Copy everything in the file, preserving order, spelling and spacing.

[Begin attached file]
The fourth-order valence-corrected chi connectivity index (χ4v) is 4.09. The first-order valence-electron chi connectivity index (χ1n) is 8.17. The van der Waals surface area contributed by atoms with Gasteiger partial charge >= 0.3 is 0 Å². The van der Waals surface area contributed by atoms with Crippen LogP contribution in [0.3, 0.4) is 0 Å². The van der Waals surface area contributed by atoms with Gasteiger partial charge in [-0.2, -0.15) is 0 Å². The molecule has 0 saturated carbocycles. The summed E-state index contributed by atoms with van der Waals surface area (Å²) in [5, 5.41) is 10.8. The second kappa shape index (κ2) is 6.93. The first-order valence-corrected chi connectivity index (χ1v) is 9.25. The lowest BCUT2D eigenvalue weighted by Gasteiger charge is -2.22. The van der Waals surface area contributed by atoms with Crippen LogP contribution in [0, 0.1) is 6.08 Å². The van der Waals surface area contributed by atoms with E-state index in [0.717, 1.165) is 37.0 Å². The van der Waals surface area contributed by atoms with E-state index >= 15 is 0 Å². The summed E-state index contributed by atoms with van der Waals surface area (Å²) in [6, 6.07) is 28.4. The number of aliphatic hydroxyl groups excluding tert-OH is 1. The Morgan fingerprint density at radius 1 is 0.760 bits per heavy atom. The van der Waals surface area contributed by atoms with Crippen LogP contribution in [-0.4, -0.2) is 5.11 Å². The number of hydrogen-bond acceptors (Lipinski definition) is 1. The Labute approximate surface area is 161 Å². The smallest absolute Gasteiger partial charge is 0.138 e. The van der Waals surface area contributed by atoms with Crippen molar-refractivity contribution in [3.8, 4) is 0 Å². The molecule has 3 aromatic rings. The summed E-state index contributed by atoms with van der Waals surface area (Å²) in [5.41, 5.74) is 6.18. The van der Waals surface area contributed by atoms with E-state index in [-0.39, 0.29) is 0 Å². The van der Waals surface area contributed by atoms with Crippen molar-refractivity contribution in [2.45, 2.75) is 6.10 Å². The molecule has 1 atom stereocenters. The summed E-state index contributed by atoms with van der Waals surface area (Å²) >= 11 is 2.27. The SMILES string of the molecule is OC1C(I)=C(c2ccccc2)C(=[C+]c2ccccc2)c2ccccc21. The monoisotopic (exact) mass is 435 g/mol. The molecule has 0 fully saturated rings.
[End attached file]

The fourth-order valence-corrected chi connectivity index (χ4v) is 4.09. The first-order valence-electron chi connectivity index (χ1n) is 8.17. The van der Waals surface area contributed by atoms with Gasteiger partial charge >= 0.3 is 0 Å². The van der Waals surface area contributed by atoms with Crippen LogP contribution in [0.3, 0.4) is 0 Å². The van der Waals surface area contributed by atoms with Gasteiger partial charge in [-0.2, -0.15) is 0 Å². The molecule has 0 saturated carbocycles. The summed E-state index contributed by atoms with van der Waals surface area (Å²) in [5, 5.41) is 10.8. The second kappa shape index (κ2) is 6.93. The first-order valence-corrected chi connectivity index (χ1v) is 9.25. The lowest BCUT2D eigenvalue weighted by Gasteiger charge is -2.22. The van der Waals surface area contributed by atoms with Crippen LogP contribution in [0, 0.1) is 6.08 Å². The van der Waals surface area contributed by atoms with E-state index in [0.717, 1.165) is 37.0 Å². The van der Waals surface area contributed by atoms with E-state index >= 15 is 0 Å². The summed E-state index contributed by atoms with van der Waals surface area (Å²) in [6, 6.07) is 28.4. The number of aliphatic hydroxyl groups excluding tert-OH is 1. The Morgan fingerprint density at radius 1 is 0.760 bits per heavy atom. The van der Waals surface area contributed by atoms with Crippen LogP contribution in [-0.4, -0.2) is 5.11 Å². The number of hydrogen-bond acceptors (Lipinski definition) is 1. The Labute approximate surface area is 161 Å². The smallest absolute Gasteiger partial charge is 0.138 e. The van der Waals surface area contributed by atoms with Crippen molar-refractivity contribution in [3.8, 4) is 0 Å². The molecule has 3 aromatic rings. The summed E-state index contributed by atoms with van der Waals surface area (Å²) in [5.41, 5.74) is 6.18. The van der Waals surface area contributed by atoms with E-state index in [-0.39, 0.29) is 0 Å². The van der Waals surface area contributed by atoms with Crippen molar-refractivity contribution in [2.45, 2.75) is 6.10 Å². The molecule has 1 atom stereocenters. The summed E-state index contributed by atoms with van der Waals surface area (Å²) >= 11 is 2.27. The SMILES string of the molecule is OC1C(I)=C(c2ccccc2)C(=[C+]c2ccccc2)c2ccccc21. The monoisotopic (exact) mass is 435 g/mol. The molecule has 0 fully saturated rings.